The parallels would have been unmistakable.
In 1969, a brash new Michigan coach had arrived on the scene, instilling toughness in his team and bringing new hope to the program. Going into the final game of the season, the Wolverines had two losses, including one to Michigan State in conference play, but had generally exceeded expectations.
That same year, Ohio State was the defending national champions. The Buckeyes brought so many players back from the '68 title squad that many declared them one of the best teams of all time. They had a 22-game winning streak under the most feared coach in the Big Ten.
Michigan pulled off the 24-12 upset, igniting the Ten Year War between Bo Schembechler and Woody Hayes that took the rivalry to new heights.
This week's version of The Game was shaping up as a possible mirror image of the '69 edition -- until Michigan State beat Ohio State 17-14 last week in Columbus, snapping the defending champion Buckeyes' 23-game winning streak.
That result was in itself instructive. Since the moment Jim Harbaugh returned to Ann Arbor to resurrect his alma mater, people have been ready to declare the start of a new Ten Year War between Harbaugh and Ohio State's Urban Meyer. But the conditions for combat have changed in the conference.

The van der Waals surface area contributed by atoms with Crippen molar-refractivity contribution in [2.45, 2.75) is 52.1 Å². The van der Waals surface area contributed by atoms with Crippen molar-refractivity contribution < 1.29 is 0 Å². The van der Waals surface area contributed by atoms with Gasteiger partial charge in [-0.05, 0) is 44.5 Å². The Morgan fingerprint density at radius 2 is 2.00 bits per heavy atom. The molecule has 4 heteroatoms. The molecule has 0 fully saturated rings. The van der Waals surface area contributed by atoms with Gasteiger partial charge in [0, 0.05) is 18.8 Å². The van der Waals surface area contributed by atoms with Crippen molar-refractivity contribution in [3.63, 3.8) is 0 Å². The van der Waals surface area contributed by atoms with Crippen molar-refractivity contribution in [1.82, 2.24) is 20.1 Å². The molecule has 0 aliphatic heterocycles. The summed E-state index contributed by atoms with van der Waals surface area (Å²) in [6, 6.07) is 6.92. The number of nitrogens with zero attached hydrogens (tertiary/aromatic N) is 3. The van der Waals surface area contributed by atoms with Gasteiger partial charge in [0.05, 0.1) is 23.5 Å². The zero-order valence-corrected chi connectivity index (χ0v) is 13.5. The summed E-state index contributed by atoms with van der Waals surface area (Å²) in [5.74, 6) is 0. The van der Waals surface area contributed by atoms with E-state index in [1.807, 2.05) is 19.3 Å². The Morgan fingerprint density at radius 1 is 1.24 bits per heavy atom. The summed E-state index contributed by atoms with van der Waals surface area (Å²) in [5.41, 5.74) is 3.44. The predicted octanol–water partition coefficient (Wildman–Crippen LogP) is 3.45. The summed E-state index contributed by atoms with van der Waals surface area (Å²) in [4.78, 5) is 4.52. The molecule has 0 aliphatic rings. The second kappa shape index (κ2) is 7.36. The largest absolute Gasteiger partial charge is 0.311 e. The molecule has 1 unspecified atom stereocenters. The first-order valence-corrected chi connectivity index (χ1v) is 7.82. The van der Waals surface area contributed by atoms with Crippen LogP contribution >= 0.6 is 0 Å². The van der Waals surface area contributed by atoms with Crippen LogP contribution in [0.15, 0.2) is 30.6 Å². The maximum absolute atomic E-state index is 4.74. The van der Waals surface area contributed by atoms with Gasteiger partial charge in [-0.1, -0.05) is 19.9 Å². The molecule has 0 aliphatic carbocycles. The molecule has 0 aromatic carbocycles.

Start with Michigan State. The Spartans are an elite program now, and they've beaten both the Wolverines and the Buckeyes on the road already this season to gain control of the Big Ten East Division. To assume that Meyer and Harbaugh will simply rotate league titles for the next decade, as Hayes and Schembechler did between 1969 and 1978, would disrespect what Mark Dantonio has done and ignore current reality.
"It's not like it was back then when Michigan and Ohio State totally dominated," said Jim Brandstatter, the Wolverines' longtime radio voice who played on those 1969 Wolverines. "It would be much more difficult this day and age to have that kind of Ten Year War, because there are five or six teams in this conference that can knock you off on any given Saturday. I don't think that between '69 and '78, you could say the same thing."
Still, it's fun to imagine how intense this rivalry will be with Harbaugh and Meyer on opposite sidelines -- and marvel at the similarities they share with their famous predecessors.
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